Trinitas Blog

“What’s the deal with…?”

Posted by Carl Warmouth on Sep 17, 2023 5:24:00 PM
Carl Warmouth

IMG_4879-2You may have noticed a recent addition to your Nuntium, our weekly communication between teachers and parents. We have begun including a section that begins with “What’s the deal with…?” that addresses a particular cultural distinctive of Trinitas. The first topic was “What’s the deal with Unity?” and the second was “What’s the deal with first-time obedience?”

As I myself am getting to know Trinitas, I have been asking teachers, parents, and administrators what things they value most highly about the school. The most consistent response has been the school’s culture. When I pressed in to find out what defines that school culture, the sense of community stood out. (See my previous post on community and fellowship here.) After that, there were more than 25 different things that our people said contributed to defining who and what Trinitas is. Feast days, field trips, traditions, and uniforms were not at all surprising to me. Things like, hard work, high standards, Parent Traditio, and humility were music to my ears. Speaking of music, it also ranked high as a Trinitas distinctive. Not surprisingly, a few people expressed ideas of how the school could improve. A suggestion that came from two siblings in the Grammar School is one that I could really get behind: ice cream on Monday, Wednesday, and Friday, and chocolate pie on Tuesday and Thursday. I like the way these kids think!

There is also a strong conviction that these distinctives must continue to be taught and promoted so that future students and families will reap the blessings that make up the Trinitas experience. Borrowing a quote from Samuel Johnson, “Men more frequently require to be reminded than informed.” It is with that idea in view that I have scheduled one distinctive per week for all teachers to include in their Nuntia. I hope and trust that you will find these useful. Each teacher will put a slightly different spin on the distinctive for the week, so for families who have more than one child in the school, you will receive the added blessing of seeing variations of the same themes.

If you didn’t read the first two “What’s the Deal With…?” blurbs, here are some examples of what you missed.

What’s the deal with Unity?

Why do we insist our students recite together, raise their hands to speak, head their papers using the same format, wear uniforms, keep their eyes on the speaker, etc.? We can find the answer in the response to Catechism Question 1: What is man’s chief end? Answer: Man’s chief end is to glorify God and enjoy Him forever. There is no individualism or self-expression represented in that answer. Our purpose in the classroom is to be one in purpose and practice so that we may glorify God and enjoy Him together as one. (Mrs. Phillips)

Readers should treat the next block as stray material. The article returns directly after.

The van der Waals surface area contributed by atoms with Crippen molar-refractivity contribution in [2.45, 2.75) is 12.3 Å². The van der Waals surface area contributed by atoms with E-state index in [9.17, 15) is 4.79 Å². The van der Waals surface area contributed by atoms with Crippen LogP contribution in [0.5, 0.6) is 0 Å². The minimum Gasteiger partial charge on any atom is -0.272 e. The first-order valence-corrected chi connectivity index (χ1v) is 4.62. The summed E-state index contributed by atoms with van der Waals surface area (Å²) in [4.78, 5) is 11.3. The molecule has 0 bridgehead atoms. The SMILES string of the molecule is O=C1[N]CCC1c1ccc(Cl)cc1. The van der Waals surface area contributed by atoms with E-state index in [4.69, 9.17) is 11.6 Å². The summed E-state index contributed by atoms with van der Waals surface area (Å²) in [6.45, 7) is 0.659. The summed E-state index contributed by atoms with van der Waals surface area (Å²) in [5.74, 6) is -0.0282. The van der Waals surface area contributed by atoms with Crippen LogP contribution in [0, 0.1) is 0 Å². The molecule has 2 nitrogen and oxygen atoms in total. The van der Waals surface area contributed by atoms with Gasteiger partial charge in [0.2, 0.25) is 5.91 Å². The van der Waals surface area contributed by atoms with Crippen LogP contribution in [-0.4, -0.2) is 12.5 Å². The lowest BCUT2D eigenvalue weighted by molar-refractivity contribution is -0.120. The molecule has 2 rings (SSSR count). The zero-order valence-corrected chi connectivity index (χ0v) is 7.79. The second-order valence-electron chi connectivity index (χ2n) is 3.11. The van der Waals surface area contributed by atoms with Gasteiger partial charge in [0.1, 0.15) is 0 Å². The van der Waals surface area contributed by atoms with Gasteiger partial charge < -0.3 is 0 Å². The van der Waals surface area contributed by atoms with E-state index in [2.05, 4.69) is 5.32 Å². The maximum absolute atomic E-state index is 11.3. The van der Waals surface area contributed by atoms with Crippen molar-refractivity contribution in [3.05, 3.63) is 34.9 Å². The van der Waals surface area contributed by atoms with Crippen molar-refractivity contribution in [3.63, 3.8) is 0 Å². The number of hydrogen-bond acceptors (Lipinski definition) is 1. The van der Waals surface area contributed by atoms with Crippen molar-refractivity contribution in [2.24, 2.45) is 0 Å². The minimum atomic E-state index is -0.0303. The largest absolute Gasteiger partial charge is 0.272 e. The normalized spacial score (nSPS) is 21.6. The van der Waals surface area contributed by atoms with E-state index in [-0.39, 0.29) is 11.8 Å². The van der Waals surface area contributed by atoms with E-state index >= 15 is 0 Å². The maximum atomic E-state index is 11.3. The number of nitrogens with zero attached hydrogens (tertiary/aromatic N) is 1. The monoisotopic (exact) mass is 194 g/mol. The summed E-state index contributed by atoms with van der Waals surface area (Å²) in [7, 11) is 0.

When we think of unity we think of peace, agreement, strength, and goodness. In the classroom, being in unity means anything from saying something in unison (like a chant or recitation), to all students being engaged and ready to learn. Speaking when it’s time to speak, being silent when it’s time for silence. Therefore, if someone in class is speaking out, being disruptive, or even not following along, they are out of unity. We know that unity is good because the Father, Son, and Holy Spirit are united in the Trinity as one. We should likewise be in unity with one another. Psalm 133:1 says, “Behold, how good and how pleasant it is For brethren to dwell together in unity!” (Mrs. Gasaway)

What’s the Deal with 1st Time Obedience?

First-time obedience from students is vital if we are to accomplish our mission at Trinitas Christian School. However, more than this, the Bible explicitly shows that the Lord expects and requires children to honor and obey their parents (Ex 20:12; Eph 6:1-3) and for people to be subject to the authorities God has placed over them (Rom 13:1-7; 1 Peter 2-3). At the heart level, failing to obey the first time reveals an unwillingness to rest in God’s sovereign Lordship and authority. So, in a very real sense, students either obey or disobey the Lord by the way in which they respond to the authority he has placed over them. May we cultivate this biblical heart posture in our students by showing them the goodness of submitting to authority! (Mr. Langham)

Do you have an idea for a Trinitas distinctive that you feel is important to communicate? Send it to me!

Topics: Blog Posts, School Life, Classical Education, Christian Education, Christian Living

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